Day 10: Locust Cove Gap to Fontana Dam, 17 miles
Day 11: Fontana Dam to Spence Field Shelter, 18.5 miles
Day 12: Spence Field Shelter to Mt. Collins Shelter, 19.6 miles
Total AT miles hiked: 202.8
We slept comfortably in Locust Cove Gap, and could hear light snoring coming from the other tents set-up nearby. The morning started straight-up a hill. Along the way we ran into Molgli again, and hiked the few miles with him into Stecoah Gap. There we ran into some trail magic, and enjoyed morning colas and bananas. After that we hiked a section of trail called Jacob’s Ladder. I was hoping there would be some fun stairs or ladders to climb, but it was just really steep in sections; nothing that we haven’t seen before! We broke for lunch, and then rolled along until the last few miles into Fontana Dam. The miles were all downhill, and our knees were not happy about it. Regardless of aches and pains we made it to bottom a little after 4pm and called for the hiker shuttle into Fontana Village two miles away. We resupplied for the Smokies at the general store, and were easily convinced to take advantage of the thru-hiked rate at the resort. We hadn’t been planning on it, but thoroughly enjoyed shower, and some town food.
We had breakfast at the lodge, then caught the shuttle back to the dam. The first part of the morning was a slow climb into the Smoky Mountains. It was humid, and I really wasn’t feeling very energetic despite a good night’s rest. When we stopped for lunch I felt like something sugary, and had my first pop-tart on the trail with some peanut butter (a thru-hiker classic)! That brought some life to my feet, and up on the ridge the humidity broke, making for easier miles the rest of the day. We made it to Spence Field Shelter and found two spots on the top bunk! Our first shelter of the trip! Even more exciting, out of the 14 people there no one snored once.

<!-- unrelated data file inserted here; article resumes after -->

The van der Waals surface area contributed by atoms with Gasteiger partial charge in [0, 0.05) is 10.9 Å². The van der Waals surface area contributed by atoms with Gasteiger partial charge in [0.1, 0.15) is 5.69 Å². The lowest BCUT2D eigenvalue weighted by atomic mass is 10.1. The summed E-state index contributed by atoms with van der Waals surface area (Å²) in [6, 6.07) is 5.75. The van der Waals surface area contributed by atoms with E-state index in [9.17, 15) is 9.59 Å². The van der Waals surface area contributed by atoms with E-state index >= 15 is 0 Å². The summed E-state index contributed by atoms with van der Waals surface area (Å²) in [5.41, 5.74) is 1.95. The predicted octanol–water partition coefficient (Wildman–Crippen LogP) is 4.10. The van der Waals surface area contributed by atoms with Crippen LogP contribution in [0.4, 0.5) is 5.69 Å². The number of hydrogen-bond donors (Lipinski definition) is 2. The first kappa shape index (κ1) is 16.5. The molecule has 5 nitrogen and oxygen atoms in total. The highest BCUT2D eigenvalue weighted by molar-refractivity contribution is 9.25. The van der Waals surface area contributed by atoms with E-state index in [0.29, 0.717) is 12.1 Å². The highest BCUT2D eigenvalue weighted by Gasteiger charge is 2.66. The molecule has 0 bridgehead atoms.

It rained heavily overnight, and into the morning, but by the time we got out of our sleeping bags it had stopped. The clouds persisted throughout the day though and the trails were swamped with water, making it a very wet and chilly day. Despite the dreary start, the sun popped out for a bit, but dissaperared again as we started the climb up to Clingmans Dome. The forest changed from bare deciduous trees to brilliant green conifers and moss. Being in the clouds made it hard to tell how close we were to the top, and we kept coming to what seemed like the height of land, only to find there was more ground to cover. We finally made it to the top, and consequently the heightest point on the Appalachian Trail at 6667ft! Shortly there after that we passed the 200 mile mark, and made it into Mt. Collins Shelter just in time to set-up our tent and make dinner before dark (the shelter was full). It was a long day, but we’re looking forward to what else Great Smoky National Park has to offer.